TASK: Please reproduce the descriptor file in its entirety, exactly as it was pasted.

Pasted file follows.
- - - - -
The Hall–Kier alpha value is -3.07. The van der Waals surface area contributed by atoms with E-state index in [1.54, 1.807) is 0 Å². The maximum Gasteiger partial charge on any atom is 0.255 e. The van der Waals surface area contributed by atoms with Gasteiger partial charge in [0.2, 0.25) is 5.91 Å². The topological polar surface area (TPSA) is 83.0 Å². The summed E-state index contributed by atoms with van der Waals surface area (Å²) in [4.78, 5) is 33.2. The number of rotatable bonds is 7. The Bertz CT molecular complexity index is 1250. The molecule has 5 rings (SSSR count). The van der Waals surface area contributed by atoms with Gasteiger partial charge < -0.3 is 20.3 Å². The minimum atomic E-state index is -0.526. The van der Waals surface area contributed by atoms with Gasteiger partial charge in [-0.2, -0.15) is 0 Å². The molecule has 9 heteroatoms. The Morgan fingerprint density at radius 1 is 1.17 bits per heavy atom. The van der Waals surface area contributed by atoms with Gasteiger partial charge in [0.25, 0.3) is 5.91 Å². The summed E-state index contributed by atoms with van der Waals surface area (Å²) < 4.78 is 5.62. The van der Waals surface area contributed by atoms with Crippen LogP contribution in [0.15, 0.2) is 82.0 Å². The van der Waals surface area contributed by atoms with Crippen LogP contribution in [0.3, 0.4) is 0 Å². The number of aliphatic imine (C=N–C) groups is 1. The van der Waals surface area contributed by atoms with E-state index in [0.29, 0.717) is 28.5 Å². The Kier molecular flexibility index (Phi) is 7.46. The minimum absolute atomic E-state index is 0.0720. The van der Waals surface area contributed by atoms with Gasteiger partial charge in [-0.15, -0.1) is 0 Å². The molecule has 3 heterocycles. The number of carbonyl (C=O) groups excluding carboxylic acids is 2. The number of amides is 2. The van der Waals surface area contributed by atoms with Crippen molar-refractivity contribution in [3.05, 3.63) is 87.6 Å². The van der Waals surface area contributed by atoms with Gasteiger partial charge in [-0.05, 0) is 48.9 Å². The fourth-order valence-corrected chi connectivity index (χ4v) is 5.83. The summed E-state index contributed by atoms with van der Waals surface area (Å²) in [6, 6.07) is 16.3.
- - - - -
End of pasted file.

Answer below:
The Hall–Kier alpha value is -3.07. The van der Waals surface area contributed by atoms with E-state index in [1.54, 1.807) is 0 Å². The maximum Gasteiger partial charge on any atom is 0.255 e. The van der Waals surface area contributed by atoms with Gasteiger partial charge in [0.2, 0.25) is 5.91 Å². The topological polar surface area (TPSA) is 83.0 Å². The summed E-state index contributed by atoms with van der Waals surface area (Å²) in [4.78, 5) is 33.2. The number of rotatable bonds is 7. The Bertz CT molecular complexity index is 1250. The molecule has 5 rings (SSSR count). The van der Waals surface area contributed by atoms with Gasteiger partial charge < -0.3 is 20.3 Å². The minimum atomic E-state index is -0.526. The van der Waals surface area contributed by atoms with Gasteiger partial charge in [-0.2, -0.15) is 0 Å². The molecule has 9 heteroatoms. The Morgan fingerprint density at radius 1 is 1.17 bits per heavy atom. The van der Waals surface area contributed by atoms with Gasteiger partial charge in [0.25, 0.3) is 5.91 Å². The summed E-state index contributed by atoms with van der Waals surface area (Å²) < 4.78 is 5.62. The van der Waals surface area contributed by atoms with Crippen LogP contribution in [0.15, 0.2) is 82.0 Å². The van der Waals surface area contributed by atoms with Crippen LogP contribution in [0.3, 0.4) is 0 Å². The number of aliphatic imine (C=N–C) groups is 1. The van der Waals surface area contributed by atoms with E-state index in [0.29, 0.717) is 28.5 Å². The Kier molecular flexibility index (Phi) is 7.46. The minimum absolute atomic E-state index is 0.0720. The van der Waals surface area contributed by atoms with Gasteiger partial charge in [-0.15, -0.1) is 0 Å². The molecule has 3 heterocycles. The number of carbonyl (C=O) groups excluding carboxylic acids is 2. The number of amides is 2. The van der Waals surface area contributed by atoms with Crippen molar-refractivity contribution in [3.05, 3.63) is 87.6 Å². The van der Waals surface area contributed by atoms with Gasteiger partial charge in [-0.05, 0) is 48.9 Å². The fourth-order valence-corrected chi connectivity index (χ4v) is 5.83. The summed E-state index contributed by atoms with van der Waals surface area (Å²) in [6, 6.07) is 16.3.